The systematic review was ambitious in its aims to differentiate across a number of variables and generated a number of interesting findings. Rather than merely assessing simplified metrics for improved water supply, sanitation and electricity, such as ‘megawatts achieved’, the study ambitiously looks at a range of issues such as connectivity, affordability, adequacy, effort and time, durability and sustainability, against the two delivery approaches. This goes beyond merely assessing effective ways of urban service delivery and looks at the impact in terms of poverty reduction, which a more basic analysis would not go in to. Other variables measured include type of slum, type of facility and process. This created a number of factors to compare the top-down and bottom-up approaches against. Furthermore, the review includes numerical analysis, metadata analysis and textual narrative, comparing results across these methods of comparing studies.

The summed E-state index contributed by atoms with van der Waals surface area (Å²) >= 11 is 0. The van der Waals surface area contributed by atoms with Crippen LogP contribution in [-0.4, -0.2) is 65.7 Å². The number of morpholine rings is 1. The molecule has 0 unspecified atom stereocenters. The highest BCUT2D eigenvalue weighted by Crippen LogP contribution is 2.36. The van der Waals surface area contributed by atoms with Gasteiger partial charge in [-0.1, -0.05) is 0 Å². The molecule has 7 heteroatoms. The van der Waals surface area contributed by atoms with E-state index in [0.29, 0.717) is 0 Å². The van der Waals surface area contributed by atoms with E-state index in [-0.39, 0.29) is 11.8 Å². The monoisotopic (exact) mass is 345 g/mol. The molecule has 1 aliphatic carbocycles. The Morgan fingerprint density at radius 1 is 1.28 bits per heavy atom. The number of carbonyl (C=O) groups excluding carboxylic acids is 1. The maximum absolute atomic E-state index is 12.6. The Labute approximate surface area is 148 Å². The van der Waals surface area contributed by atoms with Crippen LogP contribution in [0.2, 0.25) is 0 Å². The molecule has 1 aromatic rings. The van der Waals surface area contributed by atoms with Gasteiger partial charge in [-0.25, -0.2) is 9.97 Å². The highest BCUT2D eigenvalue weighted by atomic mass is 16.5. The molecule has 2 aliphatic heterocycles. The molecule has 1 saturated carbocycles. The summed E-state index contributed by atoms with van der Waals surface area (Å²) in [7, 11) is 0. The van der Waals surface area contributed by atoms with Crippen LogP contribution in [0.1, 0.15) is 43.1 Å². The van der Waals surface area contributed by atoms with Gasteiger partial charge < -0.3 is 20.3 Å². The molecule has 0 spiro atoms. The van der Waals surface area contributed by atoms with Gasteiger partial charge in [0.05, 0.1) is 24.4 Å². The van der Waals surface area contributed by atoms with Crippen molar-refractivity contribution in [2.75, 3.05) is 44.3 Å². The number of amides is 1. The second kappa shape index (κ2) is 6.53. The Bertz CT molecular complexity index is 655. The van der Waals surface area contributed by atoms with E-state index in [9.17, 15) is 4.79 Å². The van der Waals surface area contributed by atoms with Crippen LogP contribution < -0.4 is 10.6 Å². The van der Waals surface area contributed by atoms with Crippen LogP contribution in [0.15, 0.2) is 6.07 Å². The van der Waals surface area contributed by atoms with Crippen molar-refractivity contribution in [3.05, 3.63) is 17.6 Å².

There is a final report and protocol for this systematic review.
Annamalai TR.; Devkar G.; Mahalingam, A; Benjamin, S. ; Rajan SC. ; Deep, A What is the evidence on top-down and bottom-up approaches in improving access to water, sanitation and electricity services in low-income or informal settlements? EPPI-Centre, Social Science Research Unit, UCL Institute of Education, University College London, London (2016), 449p
Published 1 November 2016